BeReal: A more “social” media?

Sarah Middleton poses for a BeReal picture.

Sarah Middleton poses for a BeReal picture.

Hearing “BeReal went off!” and watching a crowd of people quickly whip out their phones to snap a picture has now become a routine in our everyday lives. But how “real” is BeReal? And will the app turn the tide of social media forever? 

BeReal was created in 2020 by Alexis Barreyat, a French entrepreneur, and is marketed as “a new and unique way to discover who your friends really are in their daily life,” according to the app’s website. The premise of the app is to show your friends exactly what you’re doing at any chance point during the day, no matter how mundane. 

Twice a day at a random time, BeReal sends users a notification, giving them two minutes to take a simultaneous selfie and picture of what they’re doing at the given moment. Users can only see their friends’ BeReals. These friends can react to posts with their own picture or comment. If a user posts late, all of their friends are notified that they did not abide by the two minute time limit. 

The app seeks to take away all the filters and standards of social media and remind users that everyone’s lives really may not be as interesting as they look on Instagram. This particular notion drew sophomore Sarah Middleton to the app. “You’re not comparing yourself to other social media posts…you’re not…getting ready to take a picture, you just take a picture of literally whatever you’re doing in the moment,” she says. 

BeReal also removes a follower count typical of other social media apps. Rather than looking at hundreds of Instagram posts from people she doesn’t know as well, Middleton enjoys being part of a smaller group of friends seeing what each other are doing throughout the day. “It’s just fun to have it go off and everyone just…do it and to see what people are doing,” she states. 

Junior Ocean Ruckdeschel does not have BeReal, but states that he is not especially passionate about the app. However, he does have some skepticism about BeReal. “I do not think that it shows people’s authentic lives,” he explains. “Even though BeReal interactions are limited as they are in order to promote authenticity, a photograph cannot accurately and authentically show a person’s full life, especially because the user still has the ability to prepare for and pose for the picture.” 

While Middleton thinks of BeReal as more of a fun way to stay in touch, she acknowledges that it can sometimes feel disappointing when the notification doesn’t go off when she’s out with friends or doing something deemed “interesting.” Her least favorite aspect of the app is how it “goes off at a horrible time and [she] just [has] to take a picture at a horrible time. In terms of comparing yourself, Middleton expressed that it is just a fact of life in our day and age: “I think it’s just another aspect of social media…[it is] in the back of my mind…like ‘oh, I wish I was doing something fun’ instead of sitting here and doing my homework.”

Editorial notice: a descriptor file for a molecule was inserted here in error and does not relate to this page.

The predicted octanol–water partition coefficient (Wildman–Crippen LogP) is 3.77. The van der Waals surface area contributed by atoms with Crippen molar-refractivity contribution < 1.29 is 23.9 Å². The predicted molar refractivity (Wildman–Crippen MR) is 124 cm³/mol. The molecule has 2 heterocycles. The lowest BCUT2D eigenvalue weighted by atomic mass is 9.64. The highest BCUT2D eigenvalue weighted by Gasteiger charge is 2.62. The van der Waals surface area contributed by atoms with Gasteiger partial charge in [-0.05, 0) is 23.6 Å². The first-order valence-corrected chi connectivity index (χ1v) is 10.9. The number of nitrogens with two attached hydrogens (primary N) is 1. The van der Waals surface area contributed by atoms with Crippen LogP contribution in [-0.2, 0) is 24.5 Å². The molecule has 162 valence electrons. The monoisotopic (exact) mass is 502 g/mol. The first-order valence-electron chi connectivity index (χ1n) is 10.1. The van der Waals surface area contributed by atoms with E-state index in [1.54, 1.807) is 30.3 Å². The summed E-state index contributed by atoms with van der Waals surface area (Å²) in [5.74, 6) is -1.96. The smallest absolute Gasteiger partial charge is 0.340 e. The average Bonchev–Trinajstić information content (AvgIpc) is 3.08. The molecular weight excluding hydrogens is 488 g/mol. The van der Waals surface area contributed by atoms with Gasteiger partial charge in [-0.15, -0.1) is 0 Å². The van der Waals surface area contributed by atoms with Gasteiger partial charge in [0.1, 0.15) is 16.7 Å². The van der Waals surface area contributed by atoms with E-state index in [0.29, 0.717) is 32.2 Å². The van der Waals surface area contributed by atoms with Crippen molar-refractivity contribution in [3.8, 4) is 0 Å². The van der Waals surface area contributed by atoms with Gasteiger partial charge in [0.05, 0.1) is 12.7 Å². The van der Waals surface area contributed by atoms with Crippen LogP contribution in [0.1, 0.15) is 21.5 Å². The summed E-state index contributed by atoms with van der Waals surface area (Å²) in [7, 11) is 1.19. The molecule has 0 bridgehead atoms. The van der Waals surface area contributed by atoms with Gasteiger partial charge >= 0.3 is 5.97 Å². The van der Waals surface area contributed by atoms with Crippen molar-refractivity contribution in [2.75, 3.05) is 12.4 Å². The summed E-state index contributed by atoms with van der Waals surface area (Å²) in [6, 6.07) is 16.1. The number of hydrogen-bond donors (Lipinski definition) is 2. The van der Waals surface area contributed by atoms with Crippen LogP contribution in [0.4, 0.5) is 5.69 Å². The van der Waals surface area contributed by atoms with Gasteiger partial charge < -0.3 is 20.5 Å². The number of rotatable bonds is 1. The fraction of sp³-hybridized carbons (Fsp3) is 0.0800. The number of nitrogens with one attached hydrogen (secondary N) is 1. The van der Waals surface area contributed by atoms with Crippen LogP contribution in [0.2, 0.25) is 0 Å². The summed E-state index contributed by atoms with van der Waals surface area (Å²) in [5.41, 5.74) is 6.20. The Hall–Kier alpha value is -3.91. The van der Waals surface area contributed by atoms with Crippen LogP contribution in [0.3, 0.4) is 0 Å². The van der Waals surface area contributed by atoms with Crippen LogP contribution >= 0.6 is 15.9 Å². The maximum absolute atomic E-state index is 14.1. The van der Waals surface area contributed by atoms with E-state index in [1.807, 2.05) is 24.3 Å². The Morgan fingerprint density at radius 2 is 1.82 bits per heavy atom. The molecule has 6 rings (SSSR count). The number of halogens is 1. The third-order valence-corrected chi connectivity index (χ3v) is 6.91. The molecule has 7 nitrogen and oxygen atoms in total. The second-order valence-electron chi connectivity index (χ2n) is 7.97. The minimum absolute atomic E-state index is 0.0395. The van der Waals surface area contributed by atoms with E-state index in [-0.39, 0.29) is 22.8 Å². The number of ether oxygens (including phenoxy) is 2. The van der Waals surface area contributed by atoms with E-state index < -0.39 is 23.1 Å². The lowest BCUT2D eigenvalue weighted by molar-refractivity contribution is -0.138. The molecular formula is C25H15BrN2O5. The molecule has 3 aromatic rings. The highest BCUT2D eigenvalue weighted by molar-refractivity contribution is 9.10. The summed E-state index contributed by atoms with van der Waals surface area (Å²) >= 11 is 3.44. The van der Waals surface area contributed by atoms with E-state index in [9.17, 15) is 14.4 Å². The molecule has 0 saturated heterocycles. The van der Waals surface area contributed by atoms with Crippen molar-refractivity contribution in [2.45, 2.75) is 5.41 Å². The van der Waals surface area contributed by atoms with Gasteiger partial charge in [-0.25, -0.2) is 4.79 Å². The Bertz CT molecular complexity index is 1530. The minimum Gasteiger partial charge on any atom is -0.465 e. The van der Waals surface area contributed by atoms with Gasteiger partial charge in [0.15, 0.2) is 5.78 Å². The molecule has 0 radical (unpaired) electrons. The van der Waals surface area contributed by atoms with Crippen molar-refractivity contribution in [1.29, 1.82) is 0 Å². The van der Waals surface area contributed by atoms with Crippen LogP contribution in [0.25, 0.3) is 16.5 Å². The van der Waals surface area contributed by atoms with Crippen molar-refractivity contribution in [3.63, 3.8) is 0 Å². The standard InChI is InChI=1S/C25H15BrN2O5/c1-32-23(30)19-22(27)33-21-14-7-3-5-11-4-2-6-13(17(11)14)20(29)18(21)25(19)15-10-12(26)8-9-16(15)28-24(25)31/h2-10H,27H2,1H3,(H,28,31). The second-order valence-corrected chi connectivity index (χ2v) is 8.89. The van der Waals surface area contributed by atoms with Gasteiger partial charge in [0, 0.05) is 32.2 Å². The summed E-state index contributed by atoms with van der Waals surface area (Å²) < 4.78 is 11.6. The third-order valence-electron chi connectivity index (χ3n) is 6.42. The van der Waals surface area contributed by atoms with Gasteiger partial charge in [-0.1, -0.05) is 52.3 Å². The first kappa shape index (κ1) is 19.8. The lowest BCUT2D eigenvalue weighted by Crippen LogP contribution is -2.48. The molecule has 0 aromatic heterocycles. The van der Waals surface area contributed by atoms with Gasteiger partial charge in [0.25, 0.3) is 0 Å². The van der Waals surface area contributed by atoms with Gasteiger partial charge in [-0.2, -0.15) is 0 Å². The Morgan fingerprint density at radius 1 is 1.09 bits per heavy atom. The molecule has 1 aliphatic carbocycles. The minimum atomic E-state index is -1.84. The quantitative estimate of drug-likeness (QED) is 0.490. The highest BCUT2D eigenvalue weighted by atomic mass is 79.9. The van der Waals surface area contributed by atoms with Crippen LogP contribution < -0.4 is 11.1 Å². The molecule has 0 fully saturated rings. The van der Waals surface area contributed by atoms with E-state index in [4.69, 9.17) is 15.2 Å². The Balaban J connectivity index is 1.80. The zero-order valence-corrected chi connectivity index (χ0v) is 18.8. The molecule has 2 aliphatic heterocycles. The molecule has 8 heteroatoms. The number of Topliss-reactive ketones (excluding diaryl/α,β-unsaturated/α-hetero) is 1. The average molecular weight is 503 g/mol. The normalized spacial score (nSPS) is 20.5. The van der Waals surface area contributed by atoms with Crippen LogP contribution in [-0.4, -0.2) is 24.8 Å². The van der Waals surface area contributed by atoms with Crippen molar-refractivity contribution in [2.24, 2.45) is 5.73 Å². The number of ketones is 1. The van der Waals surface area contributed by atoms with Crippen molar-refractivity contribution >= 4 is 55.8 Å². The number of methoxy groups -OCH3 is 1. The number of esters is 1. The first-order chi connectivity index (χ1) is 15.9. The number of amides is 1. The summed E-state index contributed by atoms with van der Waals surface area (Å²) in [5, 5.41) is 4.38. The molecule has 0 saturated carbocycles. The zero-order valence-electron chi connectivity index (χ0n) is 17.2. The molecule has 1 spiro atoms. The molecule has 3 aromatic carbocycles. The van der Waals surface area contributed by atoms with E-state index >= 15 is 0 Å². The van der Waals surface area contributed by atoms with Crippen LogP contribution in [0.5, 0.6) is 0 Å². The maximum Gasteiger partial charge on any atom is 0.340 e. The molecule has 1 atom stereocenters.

Ruckdeschel also observes that some aspects of social media have the potential to be harmful, “but to pretend that social media is inherently or completely bad is both unhelpful and untrue,” he details. “Social media allows people to interact more easily, and with people who they would never otherwise talk to.” BeReal certainly lets people interact with each other on an intimate level, allowing others into the parts of their lives that they don’t spend time posing and editing for or stalking like counts and viewers’ comments. 

However, some are noticing a shift in how people use BeReal . Sophomore and BeReal user Abby Rothrock notes that with people posting late and adding more friends, the app has not stayed true to it’s original goal. “It just feels like you can’t really be real on the app anymore…the whole point of it is to post exactly what you are doing in the exact moment you get the notification, but now a lot of people, including myself, don’t do that.” 

Still, with BeReal, it seems as if everyone is in the same boat. Doing homework, going to sports practice, and picking something up at Target aren’t any of the things that we display on our curated feeds, but are all the small bits that make up our lives. Being able to bear all the boring, the stressful, the exciting, and the messy in a single picture with little fear of judgment may change the way that we use social media forever. 

“I think [BeReal will] make people comfortable to post on other social [media] without relying on filters and caring about people’s opinions,” Middleton explains. But the true test of if BeReal will have any effect on social media in the long run is how unequivocally “real” users decide to be.

“I still feel like it’s the most chill social media app,” Rothrock states. “I just hope that that doesn’t change.”


For more breaking news and photos, follow The Wingspan on Instagram and Twitter @CHSWingspan